So many good choices have been mentioned already, I feel like I have to go with someone who’s been underrepresented: James Brown, who regularly put out Christmas albums and singles at the height of his career. And not covers, mind you, but original numbers on par with his non-Christmas output. And like the best of Brown’s other tracks, the best of the Christmas-related ones are funky, moving, and often more than a little peculiar. “Santa Claus Go Straight To The Ghetto” commands Santa to address inequality, “Santa Claus Is Definitely Here To Stay” finds Brown free-associating about hard times and the Christmas spirit, and so on. But Brown’s best Christmas song is 1966’s “Let’s Make Christmas Mean Something This Year,” wherein Brown thanks God and his fans for a “wonderful year” and talks about how “Christmas gotta be the kind of Christmas we remember a long time ago” and a chorus of back-up singers repeat the title sentiment over and over. What does it all mean? And why does Brown periodically scream “Noooo!” That’s a Christmas mystery.
I wrote a whole blog post several years ago about my favorite forgotten Christmas pop song: Jack Jones’ “This Is That Time Of The Year.” But I love a slew of others, including a couple by Lou Rawls—“Christmas Is” and his version of “Little Drummer Boy”—Alison Moyet’s version of “The Coventry Carol” from the first A Very Special Christmas anthology, The Ventures’ “Sleigh Bells,” and many, many more. When it comes to Christmas songs, pop stars can either go traditional, or stick to their usual styles and just add a little jingle. I vastly prefer the latter approach.
This is pretty much as down-the-middle as a choice can get, but one of the only Christmas songs that doesn’t have me frantically reaching to change the channel is Bruce Springsteen and The E Street Band’s cover of “Santa Claus Is Coming To Town.” It’s bittersweet to hear it this year, especially when hearing the late, great Clarence Clemons chime in vocally throughout the number. But the call-and-response among the band is always fun to hear, and Roy Bittan’s piano sounds exactly like the holiday season should. Plenty of Christmas songs evoke the sadness of the times. Here’s something that makes the holidays seem like a raucous celebration that should last all year long.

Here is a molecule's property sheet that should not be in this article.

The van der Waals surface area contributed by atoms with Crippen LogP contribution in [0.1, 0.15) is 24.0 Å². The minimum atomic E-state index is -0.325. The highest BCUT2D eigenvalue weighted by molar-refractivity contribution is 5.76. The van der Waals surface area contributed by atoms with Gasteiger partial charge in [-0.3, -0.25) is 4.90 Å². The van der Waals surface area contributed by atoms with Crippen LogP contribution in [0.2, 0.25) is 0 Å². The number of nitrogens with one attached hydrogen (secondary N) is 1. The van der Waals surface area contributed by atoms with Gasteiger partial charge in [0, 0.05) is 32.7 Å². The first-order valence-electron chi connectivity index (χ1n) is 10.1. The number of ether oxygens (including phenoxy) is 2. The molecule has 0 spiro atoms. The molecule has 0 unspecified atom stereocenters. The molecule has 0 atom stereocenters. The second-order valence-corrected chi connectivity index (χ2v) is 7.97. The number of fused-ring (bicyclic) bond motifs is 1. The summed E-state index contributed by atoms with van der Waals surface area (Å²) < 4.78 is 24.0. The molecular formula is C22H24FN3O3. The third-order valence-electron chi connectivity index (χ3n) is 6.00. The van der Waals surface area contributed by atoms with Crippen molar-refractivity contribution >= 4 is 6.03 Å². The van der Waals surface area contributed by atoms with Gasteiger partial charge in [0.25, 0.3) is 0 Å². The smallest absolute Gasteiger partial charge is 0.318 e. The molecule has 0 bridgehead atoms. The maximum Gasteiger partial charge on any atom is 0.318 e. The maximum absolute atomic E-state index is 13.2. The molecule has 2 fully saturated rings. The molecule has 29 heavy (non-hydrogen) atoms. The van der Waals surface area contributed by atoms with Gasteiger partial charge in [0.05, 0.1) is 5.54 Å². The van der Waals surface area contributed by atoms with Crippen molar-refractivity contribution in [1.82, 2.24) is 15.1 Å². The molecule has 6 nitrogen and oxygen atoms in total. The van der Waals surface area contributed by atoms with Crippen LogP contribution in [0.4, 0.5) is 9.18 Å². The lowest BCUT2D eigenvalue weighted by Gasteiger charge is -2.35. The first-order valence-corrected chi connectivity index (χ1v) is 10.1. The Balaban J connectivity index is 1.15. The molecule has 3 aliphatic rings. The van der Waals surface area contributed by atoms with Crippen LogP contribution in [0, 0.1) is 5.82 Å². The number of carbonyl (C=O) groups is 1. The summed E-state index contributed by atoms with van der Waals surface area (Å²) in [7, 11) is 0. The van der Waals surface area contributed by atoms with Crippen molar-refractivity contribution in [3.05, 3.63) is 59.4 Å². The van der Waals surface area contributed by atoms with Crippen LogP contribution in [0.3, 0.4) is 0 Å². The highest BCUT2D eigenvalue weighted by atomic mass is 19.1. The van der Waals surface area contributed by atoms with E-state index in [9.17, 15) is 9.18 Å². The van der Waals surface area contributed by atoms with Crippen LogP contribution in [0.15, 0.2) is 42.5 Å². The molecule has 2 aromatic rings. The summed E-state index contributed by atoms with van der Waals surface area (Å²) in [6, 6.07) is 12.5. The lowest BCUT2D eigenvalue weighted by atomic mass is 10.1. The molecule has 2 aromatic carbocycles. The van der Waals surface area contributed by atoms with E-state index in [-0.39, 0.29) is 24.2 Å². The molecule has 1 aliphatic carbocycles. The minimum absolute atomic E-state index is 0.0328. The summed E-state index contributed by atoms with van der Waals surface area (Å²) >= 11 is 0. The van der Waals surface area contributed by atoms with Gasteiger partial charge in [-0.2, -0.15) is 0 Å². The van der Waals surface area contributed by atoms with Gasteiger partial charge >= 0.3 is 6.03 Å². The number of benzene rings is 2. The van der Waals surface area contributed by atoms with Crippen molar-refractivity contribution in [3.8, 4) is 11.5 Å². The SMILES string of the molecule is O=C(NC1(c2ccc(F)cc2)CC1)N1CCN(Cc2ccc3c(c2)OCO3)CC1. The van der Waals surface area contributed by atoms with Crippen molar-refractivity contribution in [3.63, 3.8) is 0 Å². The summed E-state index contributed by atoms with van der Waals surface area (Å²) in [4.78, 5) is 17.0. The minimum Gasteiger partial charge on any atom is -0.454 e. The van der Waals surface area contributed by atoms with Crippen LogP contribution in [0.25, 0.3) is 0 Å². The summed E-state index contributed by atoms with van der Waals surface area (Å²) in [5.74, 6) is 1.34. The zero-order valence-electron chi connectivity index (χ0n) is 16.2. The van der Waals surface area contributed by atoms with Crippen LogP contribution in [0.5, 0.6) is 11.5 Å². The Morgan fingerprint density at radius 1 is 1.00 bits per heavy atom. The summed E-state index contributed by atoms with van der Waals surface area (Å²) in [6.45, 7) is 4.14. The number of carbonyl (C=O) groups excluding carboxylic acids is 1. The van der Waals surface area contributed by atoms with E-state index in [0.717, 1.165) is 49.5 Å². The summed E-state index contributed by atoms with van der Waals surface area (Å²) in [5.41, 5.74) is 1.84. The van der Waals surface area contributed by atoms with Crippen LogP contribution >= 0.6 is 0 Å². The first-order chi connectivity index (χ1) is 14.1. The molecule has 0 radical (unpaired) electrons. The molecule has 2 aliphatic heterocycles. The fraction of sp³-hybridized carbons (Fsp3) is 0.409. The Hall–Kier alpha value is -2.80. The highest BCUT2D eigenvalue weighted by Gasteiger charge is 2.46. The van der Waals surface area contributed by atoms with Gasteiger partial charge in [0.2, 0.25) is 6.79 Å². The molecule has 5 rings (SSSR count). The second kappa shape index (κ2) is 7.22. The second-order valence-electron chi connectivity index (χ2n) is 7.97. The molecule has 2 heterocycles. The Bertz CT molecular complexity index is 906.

The funky horns and playful “Jingle Bells” hook make Run DMC’s “Christmas In Hollis” a classic, but so does the song’s playful, genuine nature. There are plenty of fun old-school hip-hop tropes—dreams of buying luxurious boats and cars, the phrase “cold hundreds of G’s”—and the sets and costumes of the video were campy almost 25 years ago when the song came out. But, ultimately, the song never falls into camp, unlike so other many Christmas songs, because it’s catchy fun, and proves a holiday song can have a sense of humor without being over the top.
I could probably spend the rest of the week answering this question, but I have a feeling nobody wants that. Suffice it to say that I think Christmas music gets a bit of a bum rap, mostly because the stores and radio stations around this time of year play the same six or seven songs over and over. But there’s so much more out there! There’s Low’s beautiful album Christmas. There’s the raucous, fun Marah Christmas album from a few years back. There’s the music of Fred Waring And The Pennsylvanians; if you ever run across their hushed LPs for the season in a thrift shop, snap them up. And there’s a vibrant, thriving scene of indie Christmas music, with collectors ripping and sharing old records that have never appeared on CD. (The best way to keep track of all of this is the blog Santas Working Overtime. But if I were to recommend just two pieces of music, I’d pick the lovely, ruminative Frightened Rabbit single “It’s Christmas So We’ll Stop,” one of my favorite songs about the impermanence of the holiday season, and I’d pick the whole of Vince Guaraldi’s Charlie Brown Christmas soundtrack, which is so good, I’ll break it out in July sometimes, just for fun.